Researcher always believed that Angkor, the vast city whose population may have reached 1 million at some point, obtained its iron for tools, weapons and construction from distant parts of the realm. The new find is making them think again.

Archeologist Im Sokrithy will explain in a conference tonight in Phnom Penh how he and his team discovered an iron smelting site with four furnaces used to melt ore and extract metal right in the middle of Angkor Park.

“What we found confirmed that it was a smelting site and the site was used to produce metal,” he said yesterday.

Which means that in addition to being home to Khmer kings and filled with scores of temples, Angkor may also have included industrial works.

Located in today’s Zone 2—the zone next to the monuments in the park in Siem Reap province—the site of about 4 hectares is now a rice field in Sala Kravan village, Mr. Sokrithy said.

“This is an important discovery to prove that in the capital city…there were some industries located right there and producing metal to supply the capital,” he said.

Preliminary dating of ceramics found as part of the excavation has led his team to believe the site is from the 11th century. Hopefully, further tests next year will prove this, he said. If so, it would mean the smelting site would have been around in an era of gigantic projects, such as the West Baray water reservoir, which spread nearly 8 km long and 2 km wide, and the Baphuon, Angkor’s biggest monument until Angkor Wat was erected in the following century.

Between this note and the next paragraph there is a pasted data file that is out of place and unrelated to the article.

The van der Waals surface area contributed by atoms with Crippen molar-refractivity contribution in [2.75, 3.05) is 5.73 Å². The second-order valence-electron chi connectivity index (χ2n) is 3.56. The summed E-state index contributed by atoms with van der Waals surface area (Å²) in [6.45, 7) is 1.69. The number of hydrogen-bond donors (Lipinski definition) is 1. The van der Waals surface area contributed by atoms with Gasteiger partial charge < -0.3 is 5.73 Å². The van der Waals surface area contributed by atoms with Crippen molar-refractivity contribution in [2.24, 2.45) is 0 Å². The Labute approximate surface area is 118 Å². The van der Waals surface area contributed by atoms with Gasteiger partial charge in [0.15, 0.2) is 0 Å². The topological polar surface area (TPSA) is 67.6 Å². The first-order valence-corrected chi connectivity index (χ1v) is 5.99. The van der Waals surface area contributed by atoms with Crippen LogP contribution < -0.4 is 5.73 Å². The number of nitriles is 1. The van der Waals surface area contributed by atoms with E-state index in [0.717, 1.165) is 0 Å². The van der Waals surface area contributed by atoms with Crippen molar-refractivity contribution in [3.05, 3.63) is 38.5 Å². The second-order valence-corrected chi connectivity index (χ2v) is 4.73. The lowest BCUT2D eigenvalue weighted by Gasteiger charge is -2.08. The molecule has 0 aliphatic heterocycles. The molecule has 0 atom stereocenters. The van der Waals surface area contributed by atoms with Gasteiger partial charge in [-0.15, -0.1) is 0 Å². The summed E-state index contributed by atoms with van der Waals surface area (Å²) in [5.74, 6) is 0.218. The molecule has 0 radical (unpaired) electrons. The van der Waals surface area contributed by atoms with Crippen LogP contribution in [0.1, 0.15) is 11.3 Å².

Since very little is known about life and activity in the capital when the Khmer dominated the region, evidence of industrial activity would help draw a picture of the city during that era.

An archeologist with Apsara Authority, the government body managing Angkor Park, a World Heritage site — and a lecturer at the Royal University of Fine Arts in Phnom Penh — Mr. Sokrithy conducted excavations at the site in March 2016 and again in January with an Apsara archeologist team, all of them graduates of the university.

The project is supported by Apsara Authority and the Cultural Relationship Study of Mainland Southeast Asia Research Center in Thailand.

Interested in our packages? Reach us @www.trailtoangkortours.com. Our team will respond to you shortly.

TRAILTOAngkortours and Travel – Kingdom of Angkor

Sunday, July 16, 2017

The Wonder Preah Vihea Temple